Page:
biggiesmalls
November 17, 2008, 04:32 PM
OPTICS READY= we decided not to give you a rear sight so we can make it look like we charge you less for a rifle that you can't shoot out the box, while forcing you to either buy a buis or a scope. and we'll probably mount a fancy scope in our catalogue or on our website to make you inclined to buy the same one, without telling you that the optics companies pay us to do this.

biggiesmalls
November 17, 2008, 04:34 PM
ambidextrous = left handed guns are too expensive to make and we don't sell enough of them, so we're gonna make just one model that everyone can use and charge 30% more :)

DC300a
November 17, 2008, 05:07 PM
Tactical is the word that rubs me the wrong way mainly because of over use.

I have seen Tactical Pants, Tactical Shirts and Tactical Vests. Their only distinguishing feature was that they had 47 different pockets.
I have seen all forms of tactical knives and guns that were simply painted black.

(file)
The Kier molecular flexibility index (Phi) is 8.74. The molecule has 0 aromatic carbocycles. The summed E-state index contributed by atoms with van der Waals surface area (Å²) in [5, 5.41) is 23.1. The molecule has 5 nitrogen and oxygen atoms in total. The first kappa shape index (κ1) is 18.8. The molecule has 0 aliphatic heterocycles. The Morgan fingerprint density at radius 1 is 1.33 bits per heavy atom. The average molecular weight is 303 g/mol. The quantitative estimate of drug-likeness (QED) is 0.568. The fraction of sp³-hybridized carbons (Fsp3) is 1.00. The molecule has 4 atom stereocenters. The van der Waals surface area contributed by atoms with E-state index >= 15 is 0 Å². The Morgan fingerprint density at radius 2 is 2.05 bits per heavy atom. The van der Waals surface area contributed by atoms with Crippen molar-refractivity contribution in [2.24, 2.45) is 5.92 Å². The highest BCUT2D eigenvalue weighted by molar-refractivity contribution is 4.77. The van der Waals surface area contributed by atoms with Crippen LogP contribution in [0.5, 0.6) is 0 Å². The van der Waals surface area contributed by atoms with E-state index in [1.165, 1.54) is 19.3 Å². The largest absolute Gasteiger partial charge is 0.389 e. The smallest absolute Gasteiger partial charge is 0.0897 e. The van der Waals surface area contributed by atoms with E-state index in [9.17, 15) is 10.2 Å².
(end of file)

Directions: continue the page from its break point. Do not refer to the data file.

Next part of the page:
There are countless whirrly-gigs and whizbangs to bolt, screw, glue, velcro and duct tape to your weapon, your "tactical" vest, or even your person that do little more than get in the way or make too much noise... but they are called tactical so they must make you Rambo.

I even saw a pair of tactical socks for Christ's Sake!!!:barf:

camxrr
November 17, 2008, 07:36 PM
"The most accurate..." = "we're better liars than our competitors"

zoom6zoom
November 17, 2008, 09:58 PM
"Match Grade Chamber" = "Our reamer is worn out".
Now that one made me laugh out loud!